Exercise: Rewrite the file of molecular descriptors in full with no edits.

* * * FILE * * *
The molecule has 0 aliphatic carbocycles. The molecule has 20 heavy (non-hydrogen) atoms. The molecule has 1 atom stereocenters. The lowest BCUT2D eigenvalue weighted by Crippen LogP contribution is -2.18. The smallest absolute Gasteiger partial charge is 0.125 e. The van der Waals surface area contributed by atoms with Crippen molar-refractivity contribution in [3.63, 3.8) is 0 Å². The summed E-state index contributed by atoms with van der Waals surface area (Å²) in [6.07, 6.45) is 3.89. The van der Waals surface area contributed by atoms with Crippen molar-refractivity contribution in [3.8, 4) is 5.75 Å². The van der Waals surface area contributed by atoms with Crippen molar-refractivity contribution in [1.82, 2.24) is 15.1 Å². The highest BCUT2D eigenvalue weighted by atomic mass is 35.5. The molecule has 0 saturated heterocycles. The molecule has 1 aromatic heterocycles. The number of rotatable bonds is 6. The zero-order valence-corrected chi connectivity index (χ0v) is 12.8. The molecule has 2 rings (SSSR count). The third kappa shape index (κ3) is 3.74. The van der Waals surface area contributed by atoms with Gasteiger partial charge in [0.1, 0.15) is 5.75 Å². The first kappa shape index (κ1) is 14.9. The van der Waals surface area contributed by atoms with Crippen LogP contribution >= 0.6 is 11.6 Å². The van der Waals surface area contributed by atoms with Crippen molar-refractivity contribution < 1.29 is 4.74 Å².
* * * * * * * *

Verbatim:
The molecule has 0 aliphatic carbocycles. The molecule has 20 heavy (non-hydrogen) atoms. The molecule has 1 atom stereocenters. The lowest BCUT2D eigenvalue weighted by Crippen LogP contribution is -2.18. The smallest absolute Gasteiger partial charge is 0.125 e. The van der Waals surface area contributed by atoms with Crippen molar-refractivity contribution in [3.63, 3.8) is 0 Å². The summed E-state index contributed by atoms with van der Waals surface area (Å²) in [6.07, 6.45) is 3.89. The van der Waals surface area contributed by atoms with Crippen molar-refractivity contribution in [3.8, 4) is 5.75 Å². The van der Waals surface area contributed by atoms with Crippen molar-refractivity contribution in [1.82, 2.24) is 15.1 Å². The highest BCUT2D eigenvalue weighted by atomic mass is 35.5. The molecule has 0 saturated heterocycles. The molecule has 1 aromatic heterocycles. The number of rotatable bonds is 6. The zero-order valence-corrected chi connectivity index (χ0v) is 12.8. The molecule has 2 rings (SSSR count). The third kappa shape index (κ3) is 3.74. The van der Waals surface area contributed by atoms with Gasteiger partial charge in [0.1, 0.15) is 5.75 Å². The first kappa shape index (κ1) is 14.9. The van der Waals surface area contributed by atoms with Crippen LogP contribution >= 0.6 is 11.6 Å². The van der Waals surface area contributed by atoms with Crippen molar-refractivity contribution < 1.29 is 4.74 Å².